These data reveal a dramatic lack of motivation and proactive drive to remain in the country and activate change to move out of stillness and stagnation. The lack of information about the opportunities existing, the best practices already in place and the positive examples of successful entrepreneurs is fueling the status quo. This is also due to the very little engagement and communication power existing changemakers have in the country. Changemakers, in Italy as well as all over Europe, are mostly isolated, disorganized, not connected enough to work together and simultaneously tackle different social issues. Furthermore, changemakers have not had the chance until now to create a specific agenda for social issues, but the only solutions to urgent social matters have remained top-down. They haven’t had the ability to think together about gathering in a movement and changing social systems.

There is a shared sense of urgency across Europe and across different fields, especially with the fast millennials mindset being the new way to act. What is missing in Italy and in many other countries in Europe is the capability, the know-how and the connecting tools, to act as a society of changemakers. Daniel, with Italia Che Cambia, is responding to this need and empowering social entrepreneurs and changemakers around the country and in Europe.

The Strategy

Daniel has taken a widespread systemic problem and has transformed it into an opportunity. Through a mapping work he discovered that a network built upon trust and the tacit knowledge of how to change systems existed in people’s minds, but wasn’t well connected. What he is now creating are network-based trust relationships, strengthening those bonds. It is an evolutionary step from single issue focused organizations to broader movement building. Daniel helped to create the initial phase with the stories he has spread and told through his online platform and he is now taking the next step. Daniel has been playing a visible and trusted leadership role that has brought that field far in a very short time, modeling just the kind of behavior that he seeks to systematize now.

Daniel has created an online platform with a permanent mapping of about 1800 local actors that are contributing to Italian system-change. These include enterprises, associations, committees, people who act as changemakers in their local context. Such map provides a clear layout of the changemaking movement as well as, more importantly, making changemakers aways of their peers around them. After the first mapping created by Daniel himself, now the platform allows for citizens to report virtuous projects themselves. His initial strategy was therefore that of an initial provider of information looking to activate a snowball effect, empowering people to be “mappers” themselves.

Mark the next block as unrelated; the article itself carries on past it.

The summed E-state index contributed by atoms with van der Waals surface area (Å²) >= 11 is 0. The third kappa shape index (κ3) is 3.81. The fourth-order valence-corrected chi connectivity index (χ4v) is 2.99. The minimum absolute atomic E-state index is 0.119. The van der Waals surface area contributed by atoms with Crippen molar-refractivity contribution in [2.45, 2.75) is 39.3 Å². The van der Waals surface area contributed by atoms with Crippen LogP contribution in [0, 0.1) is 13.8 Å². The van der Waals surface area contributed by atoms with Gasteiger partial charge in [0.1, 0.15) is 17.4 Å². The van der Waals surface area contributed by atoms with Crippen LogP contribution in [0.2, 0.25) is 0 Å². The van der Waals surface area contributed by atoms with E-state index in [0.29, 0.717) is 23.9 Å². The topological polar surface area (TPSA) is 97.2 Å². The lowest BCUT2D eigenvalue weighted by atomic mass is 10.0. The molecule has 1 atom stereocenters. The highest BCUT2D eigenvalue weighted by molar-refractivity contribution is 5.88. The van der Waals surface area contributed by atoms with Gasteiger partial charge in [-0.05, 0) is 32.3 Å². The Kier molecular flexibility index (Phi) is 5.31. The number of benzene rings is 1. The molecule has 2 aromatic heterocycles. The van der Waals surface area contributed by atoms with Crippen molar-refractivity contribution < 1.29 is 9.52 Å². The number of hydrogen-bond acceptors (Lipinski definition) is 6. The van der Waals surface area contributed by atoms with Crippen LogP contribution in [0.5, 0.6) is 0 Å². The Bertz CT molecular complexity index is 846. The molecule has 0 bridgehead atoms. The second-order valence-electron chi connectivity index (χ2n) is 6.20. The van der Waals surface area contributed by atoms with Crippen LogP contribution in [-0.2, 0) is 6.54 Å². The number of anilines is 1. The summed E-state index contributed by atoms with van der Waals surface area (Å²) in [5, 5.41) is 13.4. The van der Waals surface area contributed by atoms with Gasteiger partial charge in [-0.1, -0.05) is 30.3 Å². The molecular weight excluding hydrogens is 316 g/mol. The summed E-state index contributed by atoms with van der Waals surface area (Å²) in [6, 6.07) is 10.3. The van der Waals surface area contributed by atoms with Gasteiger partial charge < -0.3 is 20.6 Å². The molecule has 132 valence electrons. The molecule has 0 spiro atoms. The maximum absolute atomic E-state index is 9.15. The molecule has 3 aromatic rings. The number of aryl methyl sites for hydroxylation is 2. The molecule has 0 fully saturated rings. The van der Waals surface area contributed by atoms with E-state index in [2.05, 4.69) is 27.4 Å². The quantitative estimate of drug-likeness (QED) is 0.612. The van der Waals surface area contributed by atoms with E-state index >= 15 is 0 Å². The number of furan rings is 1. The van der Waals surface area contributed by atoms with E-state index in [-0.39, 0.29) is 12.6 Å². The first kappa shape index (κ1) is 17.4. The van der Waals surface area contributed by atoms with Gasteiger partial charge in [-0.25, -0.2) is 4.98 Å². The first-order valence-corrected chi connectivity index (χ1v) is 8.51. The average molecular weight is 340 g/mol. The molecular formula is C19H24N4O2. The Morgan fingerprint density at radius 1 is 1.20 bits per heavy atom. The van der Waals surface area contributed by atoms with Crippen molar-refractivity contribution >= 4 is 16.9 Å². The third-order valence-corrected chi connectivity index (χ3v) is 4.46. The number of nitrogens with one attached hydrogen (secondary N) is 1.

Moreover, the online platform provides information about alternative economies, social entrepreneurship, sustainability. With the aim of creating bottom-up news, it shows how deep and prosperous the world of Italian social changemakers can be. Italia che Cambia tells stories that encourage changemakers to act. To date, Italia che Cambia has published 5000 articles and 250 video interviews, reaching 58.132 people per month in 2017 (42% more than in 2016) and spreading them through weekly features in the main Italian newspapers and radios (e.g. Il Fatto Quotidiano, Radio24, Radio Lattemiele), thus reaching millions of citizens. Daniel is creating a cooperative approach to communication changing the pessimistic behavior around social entrepreneurship and opportunities in Italy.

Finally, Daniel is empowering all the changemakers and connections of changemakers created, to work on the common grounds and find solutions to social issues together. He is setting up a shared conversation on thematic areas that can lead them to real actions, making concrete commitments of time and resources to do it. In 2015 one hundred ambassadors and ambassadresses from the mapped associations, enterprises, academic world, got together to discuss how to translate all of these widespread innovation into a small number of priority issues. After three months of work, they produced 17 thematic papers that offer concrete proposals to achieve change at the local and national level. These documents are the main propellant for campaigns and goal-setting initiatives. Moreover, they came up with a series of concrete actions that each citizen can do to contribute to this great process of change. The campaigns he then developed are based on these outputs.